Power suit: Monroe County sued by Keys residents for $10 million over no electricity to island

 

KeysNet.com

Four No Name Key residents filed a $10 million discrimination lawsuit against Monroe County Thursday in Circuit Court.

Jim and Ruth Newton, along with Robert and Julianne Reynolds, allege the county has for years willfully denied the Lower Keys island commercial power without proper cause. Currently homes there are powered by solar and generators.

"The county has a long history of discrimination against that island and the residents and its very flagrant. And if it's not discrimination, it's ignorance," Reynolds said Friday.

The crux of the plaintiffs' argument is Chief Circuit Court Judge David Audlin's ruling in 2011 that the state Public Service Commission has jurisdiction over the matter, not the county.

That ruling came about from a county filing asking Audlin to decide whether county law allows commercial electricity on No Name. County officials say the law doesn't allow it and that it can't issue permits for it.

The suit concentrates on Monroe County fighting the installation of 62 Keys Energy Services power poles last year, as well as a 2001 county ordinance creating a coastal barrier overlay district prohibiting commercial utilities in federal coastal barrier areas.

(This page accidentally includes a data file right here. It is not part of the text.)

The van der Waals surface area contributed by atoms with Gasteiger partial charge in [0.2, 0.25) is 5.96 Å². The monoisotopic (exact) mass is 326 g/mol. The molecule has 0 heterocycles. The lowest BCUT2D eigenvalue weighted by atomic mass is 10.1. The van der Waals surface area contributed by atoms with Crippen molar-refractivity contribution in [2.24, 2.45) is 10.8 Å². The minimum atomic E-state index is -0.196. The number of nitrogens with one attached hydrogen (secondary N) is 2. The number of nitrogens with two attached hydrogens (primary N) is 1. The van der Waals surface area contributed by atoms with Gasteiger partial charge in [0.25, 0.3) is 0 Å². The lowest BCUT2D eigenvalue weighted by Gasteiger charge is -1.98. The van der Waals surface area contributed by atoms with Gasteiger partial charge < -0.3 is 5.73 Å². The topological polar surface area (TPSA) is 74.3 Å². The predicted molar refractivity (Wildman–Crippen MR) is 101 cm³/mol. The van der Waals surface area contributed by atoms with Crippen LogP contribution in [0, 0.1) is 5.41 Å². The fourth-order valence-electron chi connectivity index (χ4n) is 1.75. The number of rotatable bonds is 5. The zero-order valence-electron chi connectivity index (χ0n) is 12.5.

Congress created the Coastal Barrier Resource System in 1982, and updated it in 1990, to protect undeveloped coastal barrier areas.

The lawsuit also addresses the Newtons' controversial application last year for an electrical building permit from the county. Originally granted, it was revoked when county officials realized their home is on No Name.

In addition to the $10 million in damages -- which Reynolds called a "low" number-- the plaintiffs want Audlin to void the county's coastal barrier overlay district law and grant homeowners electrical permits.

"If you knew what this has done to the friendships and relationships there ... it's pretty much the only thing they think about and talk about. I don't know what the value of my peace of mind is, but in my mind it's pretty significant," Reynolds said.

He's owned a house on No Name since 2005.

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